Melissa, along with Council Member Annabel Palma, Campaign for Children, The Children’s Aid Society and Good Shepherd Services will be holding a rally to save child care and after-school services in the Bronx tomorrow, Wednesday, June 12th at 4 PM outside the Bronx courthouse.
From the people that brought us An Inconvenient Truth, The Help, Food Inc. and Waiting for Superman, this documentary examines the issue of hunger in America. It is in our best interest that we make healthy food available and affordable because right now we are facing serious economic, social and cultural implications for our nation. One in four children in the United States do not know where their next meal is coming from.
WHO: NYC Coalition Against Hunger, Hunter’s Graduate Student Nutrition Club and the NYC Food Policy Center WHAT:FREE Screening of A Place at the Table WHEN: Thursday, May 9th from 2 to 4 PM WHERE: CUNY School of Public Health at Hunter College, 2180 Third Avenue at 119th Street RSVP HERE
Last week, Melissa paid a visit to the Millbrook Community Center, where she has fought hard to keep their after-school programs, ranging from head-start to teen programs, open after Mayor Bloomberg’s proposed budget cuts. Last year, Melissa and constituents across the district rallied at the Children’s Aid Society to restore the budget, which Melissa was ultimately able to do for the FY13 Budget.
The children of the after-school program wanted to thank Melissa for her work, so along with our staff, they plotted their surprise! And it was a success – when Melissa arrived at the Millbrook Community Center, they surprised her with handmade collages and cards that highlight just how special and important the after-school programs are to them.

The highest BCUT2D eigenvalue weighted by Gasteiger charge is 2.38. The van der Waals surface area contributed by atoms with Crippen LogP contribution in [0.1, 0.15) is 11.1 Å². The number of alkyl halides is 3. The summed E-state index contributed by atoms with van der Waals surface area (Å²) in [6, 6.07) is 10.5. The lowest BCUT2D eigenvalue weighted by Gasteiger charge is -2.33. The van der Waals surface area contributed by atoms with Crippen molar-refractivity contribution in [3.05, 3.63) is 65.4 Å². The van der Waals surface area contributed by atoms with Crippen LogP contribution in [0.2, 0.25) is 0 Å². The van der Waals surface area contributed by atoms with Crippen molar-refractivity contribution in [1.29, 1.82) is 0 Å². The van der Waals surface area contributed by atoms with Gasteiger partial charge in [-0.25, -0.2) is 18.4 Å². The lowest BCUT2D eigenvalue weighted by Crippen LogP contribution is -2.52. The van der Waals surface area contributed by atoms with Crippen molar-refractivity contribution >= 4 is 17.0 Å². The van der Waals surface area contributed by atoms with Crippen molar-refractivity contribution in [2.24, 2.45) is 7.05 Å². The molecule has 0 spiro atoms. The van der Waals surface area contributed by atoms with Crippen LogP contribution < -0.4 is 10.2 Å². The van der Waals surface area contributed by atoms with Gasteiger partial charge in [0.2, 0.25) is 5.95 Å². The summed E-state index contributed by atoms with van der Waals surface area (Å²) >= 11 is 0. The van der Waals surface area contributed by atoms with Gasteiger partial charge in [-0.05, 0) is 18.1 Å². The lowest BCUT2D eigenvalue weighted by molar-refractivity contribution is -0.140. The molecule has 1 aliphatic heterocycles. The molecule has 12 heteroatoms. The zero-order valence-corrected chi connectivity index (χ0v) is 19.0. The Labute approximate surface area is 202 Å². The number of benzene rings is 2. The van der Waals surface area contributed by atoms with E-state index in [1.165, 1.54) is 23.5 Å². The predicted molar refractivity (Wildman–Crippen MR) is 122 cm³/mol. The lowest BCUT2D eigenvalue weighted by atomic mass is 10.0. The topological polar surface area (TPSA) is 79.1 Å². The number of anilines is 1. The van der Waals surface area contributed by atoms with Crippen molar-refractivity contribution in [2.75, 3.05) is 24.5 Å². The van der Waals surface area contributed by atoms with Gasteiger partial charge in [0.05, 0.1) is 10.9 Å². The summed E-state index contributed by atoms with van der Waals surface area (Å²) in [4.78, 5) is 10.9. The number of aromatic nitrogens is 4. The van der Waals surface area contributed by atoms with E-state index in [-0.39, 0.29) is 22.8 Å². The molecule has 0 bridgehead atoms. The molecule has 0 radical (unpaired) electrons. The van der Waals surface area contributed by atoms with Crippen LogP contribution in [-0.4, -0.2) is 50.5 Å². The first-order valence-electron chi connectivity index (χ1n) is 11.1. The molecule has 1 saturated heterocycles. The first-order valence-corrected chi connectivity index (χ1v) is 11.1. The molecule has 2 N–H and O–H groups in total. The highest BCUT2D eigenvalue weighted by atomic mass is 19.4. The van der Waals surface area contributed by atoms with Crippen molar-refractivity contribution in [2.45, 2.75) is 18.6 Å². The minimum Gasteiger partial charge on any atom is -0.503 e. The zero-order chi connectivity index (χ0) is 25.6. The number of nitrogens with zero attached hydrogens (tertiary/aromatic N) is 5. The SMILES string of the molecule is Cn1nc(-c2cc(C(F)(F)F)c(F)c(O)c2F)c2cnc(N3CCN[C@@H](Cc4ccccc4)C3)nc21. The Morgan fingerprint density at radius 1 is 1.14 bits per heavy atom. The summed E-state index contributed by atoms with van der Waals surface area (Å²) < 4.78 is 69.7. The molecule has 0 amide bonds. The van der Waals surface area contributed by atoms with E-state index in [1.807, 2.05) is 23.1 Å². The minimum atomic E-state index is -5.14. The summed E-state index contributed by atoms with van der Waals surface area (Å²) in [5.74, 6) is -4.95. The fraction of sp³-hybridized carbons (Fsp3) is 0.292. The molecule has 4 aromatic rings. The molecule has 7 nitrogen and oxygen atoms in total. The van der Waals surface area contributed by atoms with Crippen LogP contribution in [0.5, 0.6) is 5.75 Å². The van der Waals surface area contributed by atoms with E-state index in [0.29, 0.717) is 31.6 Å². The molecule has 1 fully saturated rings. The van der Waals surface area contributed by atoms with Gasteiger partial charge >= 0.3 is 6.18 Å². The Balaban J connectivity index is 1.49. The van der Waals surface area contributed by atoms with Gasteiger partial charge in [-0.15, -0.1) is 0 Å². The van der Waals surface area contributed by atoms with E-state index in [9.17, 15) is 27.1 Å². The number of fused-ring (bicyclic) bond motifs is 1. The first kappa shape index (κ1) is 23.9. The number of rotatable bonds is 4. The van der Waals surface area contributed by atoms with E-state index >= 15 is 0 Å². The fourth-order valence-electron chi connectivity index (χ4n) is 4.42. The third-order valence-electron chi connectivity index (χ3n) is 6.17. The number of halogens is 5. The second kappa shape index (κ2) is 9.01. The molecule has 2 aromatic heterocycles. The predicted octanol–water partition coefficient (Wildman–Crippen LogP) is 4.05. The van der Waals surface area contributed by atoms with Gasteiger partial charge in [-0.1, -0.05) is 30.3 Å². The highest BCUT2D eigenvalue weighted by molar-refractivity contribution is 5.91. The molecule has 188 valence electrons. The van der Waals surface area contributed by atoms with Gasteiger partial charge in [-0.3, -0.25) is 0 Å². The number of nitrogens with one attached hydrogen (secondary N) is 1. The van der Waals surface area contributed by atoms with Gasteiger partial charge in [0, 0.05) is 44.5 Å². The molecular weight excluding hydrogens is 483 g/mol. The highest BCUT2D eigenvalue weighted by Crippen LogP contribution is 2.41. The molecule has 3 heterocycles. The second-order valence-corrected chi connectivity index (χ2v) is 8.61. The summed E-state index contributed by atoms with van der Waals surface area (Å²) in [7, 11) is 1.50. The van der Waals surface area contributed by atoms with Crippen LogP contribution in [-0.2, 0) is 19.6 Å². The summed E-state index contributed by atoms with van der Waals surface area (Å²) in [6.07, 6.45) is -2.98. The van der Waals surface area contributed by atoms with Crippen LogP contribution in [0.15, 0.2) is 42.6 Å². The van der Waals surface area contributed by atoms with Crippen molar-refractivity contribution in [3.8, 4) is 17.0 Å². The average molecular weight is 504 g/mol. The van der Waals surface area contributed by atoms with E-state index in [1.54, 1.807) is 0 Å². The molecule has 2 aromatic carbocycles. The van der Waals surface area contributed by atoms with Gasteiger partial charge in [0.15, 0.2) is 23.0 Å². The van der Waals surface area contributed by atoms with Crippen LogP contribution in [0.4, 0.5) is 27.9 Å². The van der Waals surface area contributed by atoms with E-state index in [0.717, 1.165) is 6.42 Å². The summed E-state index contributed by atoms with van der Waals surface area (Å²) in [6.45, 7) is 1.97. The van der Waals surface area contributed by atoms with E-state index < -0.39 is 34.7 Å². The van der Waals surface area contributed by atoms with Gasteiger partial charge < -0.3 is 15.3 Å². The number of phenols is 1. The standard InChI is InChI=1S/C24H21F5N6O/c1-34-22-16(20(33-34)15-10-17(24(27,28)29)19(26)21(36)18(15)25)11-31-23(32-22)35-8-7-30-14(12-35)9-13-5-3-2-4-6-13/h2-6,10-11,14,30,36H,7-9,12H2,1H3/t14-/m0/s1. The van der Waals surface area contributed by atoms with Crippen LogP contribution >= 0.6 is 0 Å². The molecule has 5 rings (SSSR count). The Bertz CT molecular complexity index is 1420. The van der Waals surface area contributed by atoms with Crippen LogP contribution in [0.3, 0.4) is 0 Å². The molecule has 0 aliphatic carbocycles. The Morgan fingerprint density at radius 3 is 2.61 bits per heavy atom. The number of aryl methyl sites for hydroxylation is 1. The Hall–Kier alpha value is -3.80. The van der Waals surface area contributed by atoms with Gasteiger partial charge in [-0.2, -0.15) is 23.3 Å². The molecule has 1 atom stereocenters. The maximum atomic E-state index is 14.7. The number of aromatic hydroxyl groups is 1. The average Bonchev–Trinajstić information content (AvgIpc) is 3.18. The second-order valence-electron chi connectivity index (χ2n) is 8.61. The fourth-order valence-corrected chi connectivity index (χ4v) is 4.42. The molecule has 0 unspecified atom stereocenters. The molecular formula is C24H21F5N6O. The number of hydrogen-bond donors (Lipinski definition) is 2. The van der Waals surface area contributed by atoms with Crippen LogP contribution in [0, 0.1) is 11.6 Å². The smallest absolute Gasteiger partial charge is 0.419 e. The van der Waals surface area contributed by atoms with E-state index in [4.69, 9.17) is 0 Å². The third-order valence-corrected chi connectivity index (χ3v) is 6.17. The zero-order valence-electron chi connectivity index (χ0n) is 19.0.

A heartwarming visit, like the one last week, is definitely a major job perk!
Last week, Melissa spearheaded a press conference, covered by NY 1, calling on the New York City Department of Education to be in full compliance with New York State guidelines for physical education (PE) in New York City public schools. Recent reports from the American Heart Association and the Women’s City Club of New York have demonstrated a clear need to improve the quality and quantity of PE in New York City. The benefits of PE are far reaching evidence shows that school-based PE leads to improved academic achievement, increased state standardized test scores and a student’s health and overall well-being. PE also improves a child’s cognitive ability and behavior.
Melissa expressed her concern regarding this critical issue saying:
“Providing quality physical education instruction for our children is absolutely critical in a time when our City is facing a staggering childhood obesity epidemic! It is unacceptable that teens in East Harlem (which I represent) are nearly three times less likely to attend a daily gym class than teens in more affluent neighborhoods! And we wonder why our community has one of the highest childhood obesity rates in the city. This is why I spearheaded a letter to the DOE signed by 35 of my colleagues, asking the department about its strategy to improve the quantity and quality of PE instruction in our schools and demanding a plan to address the disparities between schools that have sufficient PE programs and those that do not.”